State Police Killed Black Man After Traffic Stop for “Broken Taillight,” Suit Says

JEFFERSONVILLE, IN – A year after he was shot dead by Indiana State Police in a traffic stop here, the family of Malcolm Williams filed suit in federal court today saying police killed him in front of his pregnant partner while he was not resisting or posing a threat to officers.

Indiana State Police Officer Clay Boley claimed he pulled over the couple’s car due to it having a broken tail-light, a common police excuse for traffic stops targeting Black people. As an apparent result of the stress related to the pull over, Williams’ pregnant longtime partner, Antoinette Webb, began going into labor. Webb was days away from delivering the couple’s first son.

Boley searched Mr. Williams and confirmed that he wasn’t armed. After Williams helped Webb with her contractions, he told Boley that Ms. Webb kept a gun in her car. Ms. Webb said Williams then proceeded to dangle the gun in a manner in which he couldn’t fire it.

Boley shot Williams six times, killing him. Webb reports that Mr. Williams didn’t fire her gun, while Officer Boley claims he shot Williams only after being fired upon. According to today’s suit, “After the shooting, Defendant Boley made up false claims about the number of shots fired to make the unlawful shooting appear justified.” Another unidentified officer was present and failed to intervene.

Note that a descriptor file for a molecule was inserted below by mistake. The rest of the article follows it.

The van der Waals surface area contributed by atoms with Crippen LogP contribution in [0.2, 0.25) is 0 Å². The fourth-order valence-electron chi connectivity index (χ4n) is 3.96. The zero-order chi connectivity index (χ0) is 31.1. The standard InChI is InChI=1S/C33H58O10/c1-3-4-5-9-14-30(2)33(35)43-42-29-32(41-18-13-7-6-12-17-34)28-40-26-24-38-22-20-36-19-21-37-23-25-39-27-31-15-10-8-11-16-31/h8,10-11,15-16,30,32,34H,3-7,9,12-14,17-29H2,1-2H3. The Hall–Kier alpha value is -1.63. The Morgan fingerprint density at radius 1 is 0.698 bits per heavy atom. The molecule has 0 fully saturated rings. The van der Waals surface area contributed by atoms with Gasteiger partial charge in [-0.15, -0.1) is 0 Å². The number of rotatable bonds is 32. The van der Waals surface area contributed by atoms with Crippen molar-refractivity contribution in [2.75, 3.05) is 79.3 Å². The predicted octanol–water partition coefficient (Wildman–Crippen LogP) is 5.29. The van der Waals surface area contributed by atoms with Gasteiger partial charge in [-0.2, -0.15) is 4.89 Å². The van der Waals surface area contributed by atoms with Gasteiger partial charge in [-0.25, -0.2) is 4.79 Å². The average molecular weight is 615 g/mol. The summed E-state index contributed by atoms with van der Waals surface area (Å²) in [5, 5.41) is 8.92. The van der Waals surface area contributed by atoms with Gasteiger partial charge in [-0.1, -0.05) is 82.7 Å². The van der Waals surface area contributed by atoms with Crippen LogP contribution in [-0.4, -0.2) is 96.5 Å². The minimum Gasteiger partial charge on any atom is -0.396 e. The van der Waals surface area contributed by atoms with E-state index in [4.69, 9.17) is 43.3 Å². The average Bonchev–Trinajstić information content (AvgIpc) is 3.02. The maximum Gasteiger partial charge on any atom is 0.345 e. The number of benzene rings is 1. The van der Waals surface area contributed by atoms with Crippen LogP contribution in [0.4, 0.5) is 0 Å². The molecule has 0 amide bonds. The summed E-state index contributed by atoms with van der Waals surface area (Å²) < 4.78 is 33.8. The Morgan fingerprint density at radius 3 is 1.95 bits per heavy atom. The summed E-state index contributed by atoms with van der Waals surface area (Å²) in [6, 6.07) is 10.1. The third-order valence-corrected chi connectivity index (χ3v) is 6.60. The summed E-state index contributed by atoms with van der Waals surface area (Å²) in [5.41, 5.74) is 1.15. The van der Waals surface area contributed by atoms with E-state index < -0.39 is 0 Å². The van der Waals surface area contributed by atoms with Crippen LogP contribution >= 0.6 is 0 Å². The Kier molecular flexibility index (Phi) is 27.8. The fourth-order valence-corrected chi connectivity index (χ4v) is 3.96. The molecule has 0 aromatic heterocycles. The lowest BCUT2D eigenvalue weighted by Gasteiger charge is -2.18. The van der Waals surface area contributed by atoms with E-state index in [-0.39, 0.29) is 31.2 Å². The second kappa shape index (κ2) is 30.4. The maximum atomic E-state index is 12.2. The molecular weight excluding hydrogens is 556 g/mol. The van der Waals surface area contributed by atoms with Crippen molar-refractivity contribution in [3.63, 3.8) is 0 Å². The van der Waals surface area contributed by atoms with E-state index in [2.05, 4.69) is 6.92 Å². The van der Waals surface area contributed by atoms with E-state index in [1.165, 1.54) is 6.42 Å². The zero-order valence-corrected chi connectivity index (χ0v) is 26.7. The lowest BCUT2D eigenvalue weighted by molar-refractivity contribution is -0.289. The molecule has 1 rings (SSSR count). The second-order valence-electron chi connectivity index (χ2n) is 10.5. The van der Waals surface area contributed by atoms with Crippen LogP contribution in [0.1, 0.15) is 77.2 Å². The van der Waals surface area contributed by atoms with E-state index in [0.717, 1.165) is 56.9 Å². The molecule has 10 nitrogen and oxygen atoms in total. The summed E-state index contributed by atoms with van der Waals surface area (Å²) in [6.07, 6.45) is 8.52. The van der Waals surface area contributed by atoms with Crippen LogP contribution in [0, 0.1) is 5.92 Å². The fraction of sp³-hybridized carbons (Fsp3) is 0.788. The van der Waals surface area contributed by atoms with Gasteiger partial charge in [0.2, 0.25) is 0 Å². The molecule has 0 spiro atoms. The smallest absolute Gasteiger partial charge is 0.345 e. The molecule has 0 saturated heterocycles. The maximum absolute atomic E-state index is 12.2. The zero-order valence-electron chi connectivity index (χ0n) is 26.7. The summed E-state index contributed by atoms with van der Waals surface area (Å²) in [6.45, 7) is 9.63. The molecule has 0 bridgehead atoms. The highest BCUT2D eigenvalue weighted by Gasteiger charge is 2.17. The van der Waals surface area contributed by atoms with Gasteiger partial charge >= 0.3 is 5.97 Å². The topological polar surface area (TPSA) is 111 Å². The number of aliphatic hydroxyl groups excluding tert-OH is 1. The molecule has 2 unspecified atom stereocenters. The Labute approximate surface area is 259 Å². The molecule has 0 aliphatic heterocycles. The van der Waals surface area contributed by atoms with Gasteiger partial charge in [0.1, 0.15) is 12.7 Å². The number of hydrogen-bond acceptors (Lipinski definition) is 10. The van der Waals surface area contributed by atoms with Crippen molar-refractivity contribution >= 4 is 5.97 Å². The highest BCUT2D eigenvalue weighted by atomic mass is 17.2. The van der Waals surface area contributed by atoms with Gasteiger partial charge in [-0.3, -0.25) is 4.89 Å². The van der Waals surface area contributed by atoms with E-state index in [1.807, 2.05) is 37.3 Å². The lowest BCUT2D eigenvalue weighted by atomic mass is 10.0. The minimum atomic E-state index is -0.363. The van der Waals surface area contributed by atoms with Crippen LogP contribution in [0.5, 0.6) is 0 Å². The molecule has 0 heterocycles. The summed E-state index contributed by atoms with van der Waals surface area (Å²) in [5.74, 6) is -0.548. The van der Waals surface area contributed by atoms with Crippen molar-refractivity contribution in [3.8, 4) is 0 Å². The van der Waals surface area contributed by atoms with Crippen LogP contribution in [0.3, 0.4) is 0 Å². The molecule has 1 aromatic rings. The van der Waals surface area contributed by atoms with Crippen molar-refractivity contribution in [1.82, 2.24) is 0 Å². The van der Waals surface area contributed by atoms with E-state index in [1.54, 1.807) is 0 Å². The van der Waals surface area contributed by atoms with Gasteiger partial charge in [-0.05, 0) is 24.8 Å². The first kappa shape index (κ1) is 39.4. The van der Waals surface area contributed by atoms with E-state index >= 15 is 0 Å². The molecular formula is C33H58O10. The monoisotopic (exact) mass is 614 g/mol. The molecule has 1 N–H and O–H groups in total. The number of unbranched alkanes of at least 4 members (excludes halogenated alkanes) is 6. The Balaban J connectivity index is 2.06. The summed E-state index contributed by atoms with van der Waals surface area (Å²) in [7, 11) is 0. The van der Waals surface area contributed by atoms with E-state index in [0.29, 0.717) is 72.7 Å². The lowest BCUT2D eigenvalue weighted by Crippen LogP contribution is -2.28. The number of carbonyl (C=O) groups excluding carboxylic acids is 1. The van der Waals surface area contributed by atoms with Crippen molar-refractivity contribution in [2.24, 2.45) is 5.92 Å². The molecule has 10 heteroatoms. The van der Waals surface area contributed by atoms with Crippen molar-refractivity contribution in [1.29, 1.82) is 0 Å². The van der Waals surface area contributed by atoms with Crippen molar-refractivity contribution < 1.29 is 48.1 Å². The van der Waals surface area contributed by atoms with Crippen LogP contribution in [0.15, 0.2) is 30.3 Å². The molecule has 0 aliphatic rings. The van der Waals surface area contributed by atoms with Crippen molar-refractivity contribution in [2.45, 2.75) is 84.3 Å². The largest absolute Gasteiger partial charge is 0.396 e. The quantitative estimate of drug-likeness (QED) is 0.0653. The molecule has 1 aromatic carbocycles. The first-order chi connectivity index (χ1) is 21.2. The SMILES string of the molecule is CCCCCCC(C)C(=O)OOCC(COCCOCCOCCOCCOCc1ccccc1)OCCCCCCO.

Mr. Williams, 27, worked in fast-food restaurant and lived in Jeffersonville, Indiana. In addition to Ms. Webb, he is survived by his newborn son, Malcolm Xavier Ray Williams, and two young daughters, Laela Marie Money and La’Mya ShiAnn Roberts. He is also survived by his mother, Tara Bryant, his father, Fitzgerald Williams, and his sister, Ashtyn Williams.

Mr. Williams’ estate is represented by Jon Loevy, Arthur Loevy, Steve Art and Mark Reyes (pro hac vice petition pending) of Loevy & Loevy Attorneys at Law. Loevy & Loevy is one of the nation’s largest civil rights law firms and has won more multi-million-dollar jury verdicts than any other civil rights law firm in the country. A copy of the suit, Ashtyn Williams, as the Personal Administrator of the Estate of Malcolm Williams v. Clay Boley, and As-Yet Unidentified Officers from the Indiana State Police, Case No. 4:21-cv-00068-TWP-DML, can be found here.

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